Online Shopping Fuels Demand for Global Warehouses

Online Shopping Fuels Demand for Global Warehouses

Commercial News » North America Commercial News Edition | By Francys Vallecillo | November 29, 2013 8:05 AM ET

As global consumer trends increasingly shifts to online shopping, retailers are forced to adapt their infrastructure plans by adding "big box" real estate to stay in the game. 

Global online sales account for four percent of total retail sales and are expected to exceed $1.2 trillion globally this year, according to research from Jones Lang LaSalle. 

"Global retail expansion once meant adding properties in some of the world's premier high streets such as New York's Fifth Avenue or the Champs-Élysées in Paris," JLL's president of industrial Craig Meyer said in the report. "Now it also means specialized big box warehouses and package pick-up or sortation centers."

Currently 39 percent of the world's population uses the internet, increasing the online shopping preference globally, JLL reports. From 2007 to 2012, global online sales increased 14.8 percent each year. Put into perspective, total retail sales grew by just 0.9 percent during the same time period. 

It is estimated that 30 percent of industrial big box warehouse demand in the U.S. is correlated to e-commerce, according to JLL. Today is known as "Black Friday," when millions of U.S. shoppers buy at discounted prices at brick-and-mortar stores after the Thanksgiving holiday. A growing number, however, are choosing to stay home and shop online, analysts say. The day known for the highest discounts online follows the holiday weekend on what is known as "Cyber Monday" and it is just days away.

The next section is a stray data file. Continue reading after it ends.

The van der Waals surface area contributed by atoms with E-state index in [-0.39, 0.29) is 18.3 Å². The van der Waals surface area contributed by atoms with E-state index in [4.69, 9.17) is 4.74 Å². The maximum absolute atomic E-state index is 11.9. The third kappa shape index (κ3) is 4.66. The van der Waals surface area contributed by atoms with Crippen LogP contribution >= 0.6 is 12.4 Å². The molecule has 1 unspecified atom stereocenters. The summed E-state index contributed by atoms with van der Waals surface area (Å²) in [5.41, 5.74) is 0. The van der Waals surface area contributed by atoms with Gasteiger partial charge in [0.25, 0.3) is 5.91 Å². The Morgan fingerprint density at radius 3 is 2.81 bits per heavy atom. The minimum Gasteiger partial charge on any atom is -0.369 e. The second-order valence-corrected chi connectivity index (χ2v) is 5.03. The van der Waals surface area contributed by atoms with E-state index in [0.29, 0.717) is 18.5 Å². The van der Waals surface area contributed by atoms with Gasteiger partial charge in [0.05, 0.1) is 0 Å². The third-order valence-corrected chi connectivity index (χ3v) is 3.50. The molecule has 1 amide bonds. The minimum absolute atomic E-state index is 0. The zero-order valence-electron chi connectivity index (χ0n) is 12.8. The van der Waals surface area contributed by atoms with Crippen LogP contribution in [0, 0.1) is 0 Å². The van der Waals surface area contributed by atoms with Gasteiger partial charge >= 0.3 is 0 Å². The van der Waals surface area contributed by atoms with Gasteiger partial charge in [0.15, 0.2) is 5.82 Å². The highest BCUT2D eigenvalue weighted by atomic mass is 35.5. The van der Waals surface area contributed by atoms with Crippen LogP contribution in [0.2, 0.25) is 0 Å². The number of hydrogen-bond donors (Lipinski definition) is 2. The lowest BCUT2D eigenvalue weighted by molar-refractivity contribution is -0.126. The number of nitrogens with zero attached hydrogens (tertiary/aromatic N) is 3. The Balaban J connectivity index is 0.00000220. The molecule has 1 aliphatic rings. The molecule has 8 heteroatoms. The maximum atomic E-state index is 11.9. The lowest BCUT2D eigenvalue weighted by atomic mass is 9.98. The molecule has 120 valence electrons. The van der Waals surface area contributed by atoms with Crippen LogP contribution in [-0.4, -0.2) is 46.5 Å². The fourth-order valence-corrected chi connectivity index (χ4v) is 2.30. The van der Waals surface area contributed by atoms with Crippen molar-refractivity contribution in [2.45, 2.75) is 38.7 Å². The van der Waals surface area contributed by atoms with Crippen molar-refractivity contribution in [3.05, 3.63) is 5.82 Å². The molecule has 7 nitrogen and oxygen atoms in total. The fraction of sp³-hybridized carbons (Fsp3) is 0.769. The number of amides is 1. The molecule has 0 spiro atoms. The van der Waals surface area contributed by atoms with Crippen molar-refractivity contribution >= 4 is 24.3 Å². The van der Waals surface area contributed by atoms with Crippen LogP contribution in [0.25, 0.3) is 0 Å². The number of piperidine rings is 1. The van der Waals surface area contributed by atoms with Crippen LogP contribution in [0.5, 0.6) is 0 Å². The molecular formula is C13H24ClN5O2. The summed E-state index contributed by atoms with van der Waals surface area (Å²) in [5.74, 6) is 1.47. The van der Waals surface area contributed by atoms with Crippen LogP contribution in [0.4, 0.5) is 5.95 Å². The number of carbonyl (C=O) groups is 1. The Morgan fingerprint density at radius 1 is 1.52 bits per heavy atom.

The growth of online sales is expected to continue for years to come, impacting global regions that are still emerging. 

"Although developing economies currently lag behind developed economies in their e-commerce infrastructure, they may see stronger e-commerce sales growth in the future," Mr. Meyer said. "As a result, the global e-commerce landscape will change rapidly over the next five years and beyond."

By 2017, Indonesia, China, India and Mexico are predicted to witnessed the highest rates of e-commerce growth. Although the U.S. and U.K. are considered mature markets, they are still expected to post annual double-digit growth rates, JLL reports. 

Global investors are already taking notice of this growing trend. Last week, a joint venture between Goodman Group and WTorre SA offered to purchase 34 industrial properties in Brazil from BR Properties SA for $1.38 billion.

Earlier this month, Global Logistics Properties Ltd. launched a $3 billion fund focused on the development of logistics properties in China.  

Commercial property fund Tritax recently announced its plan to raise £200 million for the first listed "big box" U.K. real estate investment trust, hoping to benefit from the growing demand for e-commerce warehouses.  

Going forward, retailers have to decide between investing in developing countries with poor logistics infrastructure or mature markets with higher competition but established logistics infrastructure and faster returns, JLL says. 

"Eventually emerging markets may surpass mature markets in pure volume owing to the size of their population," Kris Bjorson, head of retail e-commerce distribution at JLL, said in the report. "We believe that e-commerce gives retailers the potential to reach new customers that physical locations cannot, particularly in remote, rural locations."

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